Yes, the primary “soft” skill set needed to be a librarian is creativity, adaptability and flexibility.  Libraries have always innovated and people have always had a range of reactions to it.  Libraries are a community of workers serving a community of users; and those communities bring their strengths, weaknesses, joys, and ills with them.  They do not get left at the door when people come inside.  They act out, suppress, let loose, and sit down with all their history and future.  Our job is to help them find the resources they need to cope with those histories and help them find ways to walk into their future.  It may be entertainment, health information, legal information, or some information they need to get by.

There’s also a mystique and romance about libraries that most people have and expect to be acted out for them when they enter the library.  People become disappointed when they come to the library and expect whatever they expect and don’t get it.  They may expect a nice, quiet place and find that the library is full of lively students studying and talking together.  That there’s food, and coffee, and the gentle hum of computers, printers, and cell phones.  Or that they expect instant answers to all their questions, only to find that there’s a process and perhaps a waiting period.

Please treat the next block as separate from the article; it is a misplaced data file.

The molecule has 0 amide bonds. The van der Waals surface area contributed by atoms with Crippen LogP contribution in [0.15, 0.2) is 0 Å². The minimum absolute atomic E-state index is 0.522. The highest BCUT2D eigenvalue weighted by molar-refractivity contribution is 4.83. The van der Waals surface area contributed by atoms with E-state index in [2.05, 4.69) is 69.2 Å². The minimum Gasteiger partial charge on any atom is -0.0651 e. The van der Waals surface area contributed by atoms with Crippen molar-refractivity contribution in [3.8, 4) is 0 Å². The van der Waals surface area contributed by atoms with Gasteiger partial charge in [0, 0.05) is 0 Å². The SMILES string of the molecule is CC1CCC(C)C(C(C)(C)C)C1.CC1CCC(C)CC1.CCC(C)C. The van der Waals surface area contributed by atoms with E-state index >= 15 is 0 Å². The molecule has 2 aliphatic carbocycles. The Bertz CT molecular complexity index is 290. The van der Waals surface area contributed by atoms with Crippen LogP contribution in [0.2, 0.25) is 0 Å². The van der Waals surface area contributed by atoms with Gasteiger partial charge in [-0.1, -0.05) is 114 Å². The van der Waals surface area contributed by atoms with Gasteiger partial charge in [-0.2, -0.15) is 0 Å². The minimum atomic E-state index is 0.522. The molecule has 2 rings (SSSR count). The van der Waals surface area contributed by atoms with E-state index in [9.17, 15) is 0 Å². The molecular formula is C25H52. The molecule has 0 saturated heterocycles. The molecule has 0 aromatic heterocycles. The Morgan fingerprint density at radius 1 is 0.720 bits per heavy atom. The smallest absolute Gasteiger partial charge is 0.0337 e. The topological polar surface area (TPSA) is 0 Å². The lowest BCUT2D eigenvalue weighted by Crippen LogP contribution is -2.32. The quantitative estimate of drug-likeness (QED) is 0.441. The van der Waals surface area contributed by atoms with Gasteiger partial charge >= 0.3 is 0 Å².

And through all that tumult of expectations and reaction, the librarian helps people manage their expectations and their research needs.  It’s a juggling act.

Recently I was at a conference, talking to some peers, and I said that I used to have a list of things they didn’t teach us in library school.  Now I have a list of things that I won’t miss when I retire.  My colleague said, “Oh a Reverse Bucket List.”  And so it is.  A few of the things I won’t miss are: